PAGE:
August 12, 2008

Midyear Corp Fin Update

Yesterday, at the ABA meeting in New York, John White provided his mid-year update on Corp Fin’s 2008 activities and priorities. There is no doubt from his speech that Corp Fin will remain very busy well into 2009, with projects spanning a wide range of topics. Here is the complete text of the speech, which includes details on all of Corp Fin’s big projects and comments on the shareholder proposal season.

With respect to accounting and financial reporting, Corp Fin will be working to implement some of the final recommendations of the Advisory Committee on Improvements to Financial Reporting. With the guidance on use of company websites already done, the Staff is working on Commission-level guidance concerning other issues raised by the Committee, such as materiality and the correction of errors. In addition, the Committee’s recommendation to require an executive summary in Exchange Act reports is under serious consideration, given how such an approach could tie into the SEC’s website guidance, the 21st century disclosure initiative, and XBRL. IFRS continues to be a high priority, with a recommendation expected soon on the anticipated roadmap for IFRS implementation, which will ultimately be in the form of some Commission action. Finally, accounting guidance from Corp Fin’s Chief Accountant’s Office – in a format that is comparable to the new Compliance and Disclosure Interpretations – is expected by the end of the summer.

On the international front, the Staff is considering the comments received on the proposals dealing with foreign issuer registration and reporting, as well as the cross-border tender offer rules.

Obviously XBRL remains on the front burner, and John indicated a high likelihood of completion of the first steps in implementing XBRL. The Staff is considering all of the comments (76 comment letters have been submitted so far), including those comments seeking to delay the effective dates.

In terms of other projects, John noted that the much-anticipated Regulation D amendments are still on his list, and that he hopes to see something coming out on those proposals. The proposals dealing with NRSRO references in SEC rules will clearly get done this year in John’s view, given the urgency associated with those proposals. John also indicated that there is a Commission-wide effort to look at adjusting dollar amount thresholds in the SEC’s rules for inflation, both now and in the future. (See the July-August issue of The Corporate Counsel for a discussion of how the SEC backed off of a proposed inflation adjustment provision in the smaller reporting company rules.) On the e-proxy front, the Staff has been monitoring all of the issues that have come to light with the first year of implementation, and is considering ways to address them. John indicated a preference to do some sort of clean-up rulemaking this Fall to have in place for next proxy season – but if that timing does not work out, then something would be done next year.

In terms of longer-term projects, John referenced the 21st century disclosure initiative, which he described as a refinement of integrated disclosure while factoring in current technology. The goal for this project remains to have blueprint developed by the end of this year, followed by the formation of an advisory committee. Further, the Staff intends to take up a project looking at beneficial ownership reporting.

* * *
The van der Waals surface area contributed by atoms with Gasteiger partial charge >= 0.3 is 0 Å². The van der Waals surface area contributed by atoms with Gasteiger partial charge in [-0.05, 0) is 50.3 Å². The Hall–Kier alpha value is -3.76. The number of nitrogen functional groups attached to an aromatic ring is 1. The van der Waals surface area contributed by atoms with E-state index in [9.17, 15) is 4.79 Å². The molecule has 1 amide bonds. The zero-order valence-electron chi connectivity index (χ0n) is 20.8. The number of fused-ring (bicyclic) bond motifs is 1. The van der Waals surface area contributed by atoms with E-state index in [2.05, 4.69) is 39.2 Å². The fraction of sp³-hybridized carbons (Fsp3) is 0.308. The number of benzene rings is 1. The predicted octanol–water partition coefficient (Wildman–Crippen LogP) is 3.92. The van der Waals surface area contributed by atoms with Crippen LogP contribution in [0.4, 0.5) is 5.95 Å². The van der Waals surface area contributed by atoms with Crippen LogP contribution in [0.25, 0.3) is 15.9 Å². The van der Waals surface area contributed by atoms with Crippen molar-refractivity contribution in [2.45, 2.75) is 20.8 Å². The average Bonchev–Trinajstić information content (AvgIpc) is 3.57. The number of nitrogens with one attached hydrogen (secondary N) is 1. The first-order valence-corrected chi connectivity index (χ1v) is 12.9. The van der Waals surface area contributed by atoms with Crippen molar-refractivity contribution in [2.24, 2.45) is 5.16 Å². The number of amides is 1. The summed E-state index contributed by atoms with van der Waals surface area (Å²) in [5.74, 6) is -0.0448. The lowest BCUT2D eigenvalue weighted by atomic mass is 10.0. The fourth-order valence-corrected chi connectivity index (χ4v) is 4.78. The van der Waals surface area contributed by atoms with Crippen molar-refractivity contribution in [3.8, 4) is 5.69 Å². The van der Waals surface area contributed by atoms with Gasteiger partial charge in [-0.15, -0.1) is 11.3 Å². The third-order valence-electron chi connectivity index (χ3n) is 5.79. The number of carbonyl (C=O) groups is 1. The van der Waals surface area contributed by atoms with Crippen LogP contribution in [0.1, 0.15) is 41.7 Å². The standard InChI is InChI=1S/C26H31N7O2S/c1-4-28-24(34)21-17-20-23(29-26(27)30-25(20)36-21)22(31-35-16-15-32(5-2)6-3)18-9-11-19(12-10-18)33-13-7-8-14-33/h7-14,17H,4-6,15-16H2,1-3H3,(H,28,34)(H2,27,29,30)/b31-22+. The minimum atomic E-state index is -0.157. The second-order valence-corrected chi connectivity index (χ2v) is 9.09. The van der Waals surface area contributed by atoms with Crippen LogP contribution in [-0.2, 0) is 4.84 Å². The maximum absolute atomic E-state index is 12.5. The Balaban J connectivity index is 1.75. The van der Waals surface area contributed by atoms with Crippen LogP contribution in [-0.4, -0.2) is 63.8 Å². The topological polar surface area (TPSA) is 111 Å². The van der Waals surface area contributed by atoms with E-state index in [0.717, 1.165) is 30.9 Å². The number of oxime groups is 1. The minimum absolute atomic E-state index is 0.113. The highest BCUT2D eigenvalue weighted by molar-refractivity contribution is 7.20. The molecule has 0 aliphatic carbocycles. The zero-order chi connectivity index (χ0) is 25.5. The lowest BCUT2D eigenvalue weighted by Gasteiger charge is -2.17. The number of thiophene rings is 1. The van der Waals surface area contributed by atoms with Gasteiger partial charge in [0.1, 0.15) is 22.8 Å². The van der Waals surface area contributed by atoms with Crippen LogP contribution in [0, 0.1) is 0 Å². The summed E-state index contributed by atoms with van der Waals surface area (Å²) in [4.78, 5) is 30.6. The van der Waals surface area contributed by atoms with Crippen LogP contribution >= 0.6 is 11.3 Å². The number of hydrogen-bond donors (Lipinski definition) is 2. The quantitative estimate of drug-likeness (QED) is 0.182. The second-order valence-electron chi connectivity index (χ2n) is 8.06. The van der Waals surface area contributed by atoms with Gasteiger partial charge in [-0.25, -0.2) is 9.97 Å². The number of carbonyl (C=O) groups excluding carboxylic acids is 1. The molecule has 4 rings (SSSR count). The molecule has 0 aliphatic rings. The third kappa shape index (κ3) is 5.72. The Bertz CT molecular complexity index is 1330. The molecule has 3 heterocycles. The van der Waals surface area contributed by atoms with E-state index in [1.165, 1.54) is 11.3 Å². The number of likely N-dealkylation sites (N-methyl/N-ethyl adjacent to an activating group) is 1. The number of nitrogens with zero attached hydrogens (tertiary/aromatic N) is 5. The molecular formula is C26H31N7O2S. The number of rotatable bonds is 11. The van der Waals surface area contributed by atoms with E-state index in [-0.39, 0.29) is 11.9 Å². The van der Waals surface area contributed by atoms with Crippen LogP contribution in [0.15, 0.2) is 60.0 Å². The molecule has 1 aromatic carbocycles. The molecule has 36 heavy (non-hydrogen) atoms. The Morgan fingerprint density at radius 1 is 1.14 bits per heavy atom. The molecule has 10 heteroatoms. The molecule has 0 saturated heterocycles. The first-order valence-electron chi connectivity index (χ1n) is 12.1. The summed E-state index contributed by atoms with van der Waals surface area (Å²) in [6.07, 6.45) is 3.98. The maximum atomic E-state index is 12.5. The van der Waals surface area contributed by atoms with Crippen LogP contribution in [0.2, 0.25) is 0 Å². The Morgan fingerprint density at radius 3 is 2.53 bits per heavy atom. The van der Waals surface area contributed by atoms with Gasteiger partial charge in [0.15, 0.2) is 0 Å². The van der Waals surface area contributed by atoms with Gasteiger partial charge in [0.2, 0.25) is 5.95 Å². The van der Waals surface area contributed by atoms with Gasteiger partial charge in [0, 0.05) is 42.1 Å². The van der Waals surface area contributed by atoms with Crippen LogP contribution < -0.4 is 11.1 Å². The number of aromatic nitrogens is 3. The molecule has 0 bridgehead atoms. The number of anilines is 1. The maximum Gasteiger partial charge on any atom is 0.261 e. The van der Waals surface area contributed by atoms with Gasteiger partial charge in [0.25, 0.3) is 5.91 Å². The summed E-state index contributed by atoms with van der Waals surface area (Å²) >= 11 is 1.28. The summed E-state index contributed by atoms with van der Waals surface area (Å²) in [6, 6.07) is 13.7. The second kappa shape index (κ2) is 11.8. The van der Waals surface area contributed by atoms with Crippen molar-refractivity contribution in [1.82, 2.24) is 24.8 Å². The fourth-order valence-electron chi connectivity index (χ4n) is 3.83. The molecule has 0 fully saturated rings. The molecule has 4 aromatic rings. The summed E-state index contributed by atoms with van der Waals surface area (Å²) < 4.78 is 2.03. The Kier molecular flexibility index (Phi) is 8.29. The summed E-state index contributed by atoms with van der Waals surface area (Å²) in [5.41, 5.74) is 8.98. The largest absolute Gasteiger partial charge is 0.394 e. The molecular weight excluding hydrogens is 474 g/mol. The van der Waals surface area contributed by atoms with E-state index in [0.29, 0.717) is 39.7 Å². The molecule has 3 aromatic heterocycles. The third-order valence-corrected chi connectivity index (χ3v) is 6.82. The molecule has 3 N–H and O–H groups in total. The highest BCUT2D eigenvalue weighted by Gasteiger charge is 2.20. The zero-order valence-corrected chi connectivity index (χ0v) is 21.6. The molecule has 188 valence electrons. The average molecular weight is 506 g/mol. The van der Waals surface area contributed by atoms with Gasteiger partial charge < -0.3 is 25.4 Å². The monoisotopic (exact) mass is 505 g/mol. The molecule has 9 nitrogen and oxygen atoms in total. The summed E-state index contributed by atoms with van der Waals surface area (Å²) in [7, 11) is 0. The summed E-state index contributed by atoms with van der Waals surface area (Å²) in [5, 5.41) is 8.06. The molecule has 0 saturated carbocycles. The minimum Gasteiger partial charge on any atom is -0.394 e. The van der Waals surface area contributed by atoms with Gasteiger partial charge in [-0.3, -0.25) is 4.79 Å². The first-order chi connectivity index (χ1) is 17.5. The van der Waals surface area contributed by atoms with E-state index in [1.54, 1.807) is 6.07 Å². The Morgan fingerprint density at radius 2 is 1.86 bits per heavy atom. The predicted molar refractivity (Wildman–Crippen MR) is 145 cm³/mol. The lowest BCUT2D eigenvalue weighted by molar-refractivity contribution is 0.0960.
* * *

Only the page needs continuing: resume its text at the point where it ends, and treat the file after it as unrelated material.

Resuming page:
Apparently among the things not on the list of priorities are (1) the previously discussed possibility of voluntary filer guidance, and (2) any effort to address the uncertainty created by the three federal district courts that have dismissed Section 5 actions against investors that shorted PIPE shares.

Lawyers in the Crosshairs in Subprime Cases?

More from the ABA Meeting this past weekend: In a panel discussion of SEC Enforcement activities, the possibility was raised that lawyers could be targeted for their role in the subprime fiasco. This article from the ABA Journal notes:

“This time the Securities and Exchange Commission may be the plaintiff in civil complaints that target lawyers for their role advising lenders and securitizing loans for sale to investors.

Reid Muoio, assistant director of the SEC’s division of enforcement, isn’t foreclosing the possibility. While private securities plaintiffs aren’t permitted to bring aiding and abetting claims, the SEC has congressional authorization to do so.

‘It can be expected that if we can identify problems, we will then ask, Where were the lawyers?’ he said in an interview after the discussion. A typical aiding-and-abetting scenario might be a law firm that aids misrepresentation in a prospectus for a mortgage-backed security, he said. He cautioned that he was speaking for himself and not the SEC.

During the panel discussion, Muoio said the SEC has opened 48 investigations in the subprime mortgage mess and assigned more than 100 lawyers to the cases. The possibility of aiding-and-abetting actions – against lawyers and others – won’t be considered until the probes are further along, he said.”

Corruption or Compliance: Ernst & Young’s Global Fraud Survey

The DOJ and SEC have significantly stepped up FCPA enforcement efforts, focusing attention on the fact that corruption remains pervasive around the world. In this podcast, Brian Loughman discusses Ernst & Young’s 10th Global Fraud Survey, which focuses on anti-corruption efforts and compliance, including:

– What is the background of E&Y’s Global Fraud Survey?
– What were the major findings of this year’s Survey?
– Were any findings surprising?
– What advice do you have for companies in light of the Survey findings?

– Dave Lynn